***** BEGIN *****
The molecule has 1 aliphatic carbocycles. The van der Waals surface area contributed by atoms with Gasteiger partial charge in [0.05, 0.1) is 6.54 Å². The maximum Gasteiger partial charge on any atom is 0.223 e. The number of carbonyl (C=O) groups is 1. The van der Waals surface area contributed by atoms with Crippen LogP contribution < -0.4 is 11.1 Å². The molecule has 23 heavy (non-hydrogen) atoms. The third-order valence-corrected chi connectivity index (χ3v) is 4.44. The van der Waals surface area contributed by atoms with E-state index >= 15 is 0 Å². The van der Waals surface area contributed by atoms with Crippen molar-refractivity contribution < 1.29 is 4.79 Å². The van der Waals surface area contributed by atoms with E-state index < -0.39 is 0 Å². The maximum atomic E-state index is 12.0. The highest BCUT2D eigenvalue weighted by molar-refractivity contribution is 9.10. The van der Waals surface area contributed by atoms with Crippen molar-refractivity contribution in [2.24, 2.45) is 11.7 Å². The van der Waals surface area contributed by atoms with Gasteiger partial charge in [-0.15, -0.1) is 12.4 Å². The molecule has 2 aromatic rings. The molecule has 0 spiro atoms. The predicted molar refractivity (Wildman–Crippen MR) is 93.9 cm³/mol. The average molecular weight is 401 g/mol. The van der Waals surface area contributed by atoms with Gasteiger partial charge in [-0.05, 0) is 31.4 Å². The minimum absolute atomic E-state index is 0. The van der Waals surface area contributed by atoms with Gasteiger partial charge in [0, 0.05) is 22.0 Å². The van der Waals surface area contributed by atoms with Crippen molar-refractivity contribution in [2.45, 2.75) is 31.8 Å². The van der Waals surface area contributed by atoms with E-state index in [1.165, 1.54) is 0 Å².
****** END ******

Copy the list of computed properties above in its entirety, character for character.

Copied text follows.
The molecule has 1 aliphatic carbocycles. The van der Waals surface area contributed by atoms with Gasteiger partial charge in [0.05, 0.1) is 6.54 Å². The maximum Gasteiger partial charge on any atom is 0.223 e. The number of carbonyl (C=O) groups is 1. The van der Waals surface area contributed by atoms with Crippen LogP contribution < -0.4 is 11.1 Å². The molecule has 23 heavy (non-hydrogen) atoms. The third-order valence-corrected chi connectivity index (χ3v) is 4.44. The van der Waals surface area contributed by atoms with E-state index >= 15 is 0 Å². The van der Waals surface area contributed by atoms with Crippen molar-refractivity contribution < 1.29 is 4.79 Å². The van der Waals surface area contributed by atoms with E-state index < -0.39 is 0 Å². The maximum atomic E-state index is 12.0. The highest BCUT2D eigenvalue weighted by molar-refractivity contribution is 9.10. The van der Waals surface area contributed by atoms with Crippen molar-refractivity contribution in [2.24, 2.45) is 11.7 Å². The van der Waals surface area contributed by atoms with Gasteiger partial charge in [-0.15, -0.1) is 12.4 Å². The molecule has 2 aromatic rings. The molecule has 0 spiro atoms. The predicted molar refractivity (Wildman–Crippen MR) is 93.9 cm³/mol. The average molecular weight is 401 g/mol. The van der Waals surface area contributed by atoms with Gasteiger partial charge in [-0.05, 0) is 31.4 Å². The minimum absolute atomic E-state index is 0. The van der Waals surface area contributed by atoms with Gasteiger partial charge in [0, 0.05) is 22.0 Å². The van der Waals surface area contributed by atoms with Crippen molar-refractivity contribution in [2.45, 2.75) is 31.8 Å². The van der Waals surface area contributed by atoms with E-state index in [1.165, 1.54) is 0 Å².